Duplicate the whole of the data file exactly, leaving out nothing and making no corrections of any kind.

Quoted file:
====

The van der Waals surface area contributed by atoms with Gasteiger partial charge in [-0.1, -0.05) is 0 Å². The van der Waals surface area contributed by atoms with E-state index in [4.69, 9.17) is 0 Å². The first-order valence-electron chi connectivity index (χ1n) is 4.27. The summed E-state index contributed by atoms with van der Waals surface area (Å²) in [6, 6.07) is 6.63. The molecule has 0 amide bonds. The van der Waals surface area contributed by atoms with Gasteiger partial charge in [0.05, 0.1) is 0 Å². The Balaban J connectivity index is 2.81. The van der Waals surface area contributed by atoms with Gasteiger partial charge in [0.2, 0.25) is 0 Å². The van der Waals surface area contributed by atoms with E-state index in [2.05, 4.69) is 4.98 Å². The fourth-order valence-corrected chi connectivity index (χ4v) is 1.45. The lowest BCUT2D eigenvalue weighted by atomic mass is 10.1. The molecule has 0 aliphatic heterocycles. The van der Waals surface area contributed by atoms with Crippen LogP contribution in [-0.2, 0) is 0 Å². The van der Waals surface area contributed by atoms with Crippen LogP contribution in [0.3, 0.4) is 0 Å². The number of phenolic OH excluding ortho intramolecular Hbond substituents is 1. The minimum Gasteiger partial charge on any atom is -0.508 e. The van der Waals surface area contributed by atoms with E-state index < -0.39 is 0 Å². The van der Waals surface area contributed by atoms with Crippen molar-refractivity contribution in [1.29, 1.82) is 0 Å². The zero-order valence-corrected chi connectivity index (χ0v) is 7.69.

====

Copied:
The van der Waals surface area contributed by atoms with Gasteiger partial charge in [-0.1, -0.05) is 0 Å². The van der Waals surface area contributed by atoms with E-state index in [4.69, 9.17) is 0 Å². The first-order valence-electron chi connectivity index (χ1n) is 4.27. The summed E-state index contributed by atoms with van der Waals surface area (Å²) in [6, 6.07) is 6.63. The molecule has 0 amide bonds. The van der Waals surface area contributed by atoms with Gasteiger partial charge in [0.05, 0.1) is 0 Å². The Balaban J connectivity index is 2.81. The van der Waals surface area contributed by atoms with Gasteiger partial charge in [0.2, 0.25) is 0 Å². The van der Waals surface area contributed by atoms with E-state index in [2.05, 4.69) is 4.98 Å². The fourth-order valence-corrected chi connectivity index (χ4v) is 1.45. The lowest BCUT2D eigenvalue weighted by atomic mass is 10.1. The molecule has 0 aliphatic heterocycles. The van der Waals surface area contributed by atoms with Crippen LogP contribution in [-0.2, 0) is 0 Å². The van der Waals surface area contributed by atoms with Crippen LogP contribution in [0.3, 0.4) is 0 Å². The number of phenolic OH excluding ortho intramolecular Hbond substituents is 1. The minimum Gasteiger partial charge on any atom is -0.508 e. The van der Waals surface area contributed by atoms with E-state index < -0.39 is 0 Å². The van der Waals surface area contributed by atoms with Crippen molar-refractivity contribution in [1.29, 1.82) is 0 Å². The zero-order valence-corrected chi connectivity index (χ0v) is 7.69.